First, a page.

Book 2 is Death Maker, in which we encounter Lieutenant Caslin Ahn, who's been captured by the Cofah Empire and is facing a wee bit of a tight spot in a prison. But her fortunes change when she runs into the notorious pirate Tolemek "Deathmaker" Targoson, who also has beef with the empire. Not only must this unlikely pair escape prison, but they need to figure out what to do about a rather nefarious plot. More than this, I won't say for fear of spoilers.

Book 3 is Blood Charged, and it brings us full circle back to Ridge and Sardelle, and other familiar faces, as they embark on a quest to find out how the Cofah empire's scientists have laid hands on a secret ingredient that might give them the upper hand in an ever-escalating war.

I don't want to spoil anything so I'll steer clear of particulars when it comes to plot points. Overall, this is a fun, pulpy offering of fantasy that often made me think of the dynamics I encountered in the Indiana Jones and Pirates of the Caribbean movies – these are not books to take too seriously. They're fun, filled with adventure and action, and the romance elements don't overpower the narrative, which in my mind is a perfect blend. I've seen SomeDude™ kvetch in the reviews that 'no adult male would want to read this'. Well, that comment says more about him than it does the stories.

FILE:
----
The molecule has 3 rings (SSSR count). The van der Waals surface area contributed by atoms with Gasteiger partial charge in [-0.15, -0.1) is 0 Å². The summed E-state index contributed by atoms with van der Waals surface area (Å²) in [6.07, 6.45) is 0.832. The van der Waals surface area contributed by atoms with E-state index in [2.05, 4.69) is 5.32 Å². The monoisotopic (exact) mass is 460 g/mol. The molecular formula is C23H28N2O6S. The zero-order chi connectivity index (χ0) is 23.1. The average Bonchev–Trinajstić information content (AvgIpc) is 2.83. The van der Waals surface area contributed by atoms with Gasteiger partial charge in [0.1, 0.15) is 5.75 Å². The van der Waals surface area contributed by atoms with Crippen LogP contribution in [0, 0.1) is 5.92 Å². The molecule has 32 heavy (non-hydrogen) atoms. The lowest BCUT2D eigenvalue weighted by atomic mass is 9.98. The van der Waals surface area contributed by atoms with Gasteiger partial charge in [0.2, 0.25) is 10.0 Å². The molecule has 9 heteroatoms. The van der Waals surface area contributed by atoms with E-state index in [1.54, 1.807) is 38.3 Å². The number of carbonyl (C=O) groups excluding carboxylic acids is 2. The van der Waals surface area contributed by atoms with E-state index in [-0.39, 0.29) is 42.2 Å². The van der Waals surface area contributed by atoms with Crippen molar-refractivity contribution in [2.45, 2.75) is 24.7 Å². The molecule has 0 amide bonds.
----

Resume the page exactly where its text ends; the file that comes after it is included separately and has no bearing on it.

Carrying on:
Okay, so maybe I *am* the demographic (adult female), and I thoroughly enjoyed these stories for what they are: good, escapist fun. Also, I'm carrying on because DRAGONS! Yes, I am not ashamed to say that I love stories that have dragons in them. And I have my Suspicions and Many Thoughts about where this series is going, and if the author intended books 1-3 as loss leaders on Audible, she definitely has me invested enough to sink my fangs into the rest of them when they pop up on my TBR list.

Sunday, October 30, 2022

Egyptologist's Notebooks by Chris Naunton

The moment I laid eyes on Egyptologists' Notebooks by Chris Naunton, I knew I absolutely had to have it. This country's past has held a fascination for countless generations of Europeans, so to have an introduction to this deep, abiding love for Egypt's ancient history has been been an absolute treat. Not only are we introduced to many of the movers and shakers at the dawn of modern archaeology, but we also gain a glimpse into how these minds set about their work.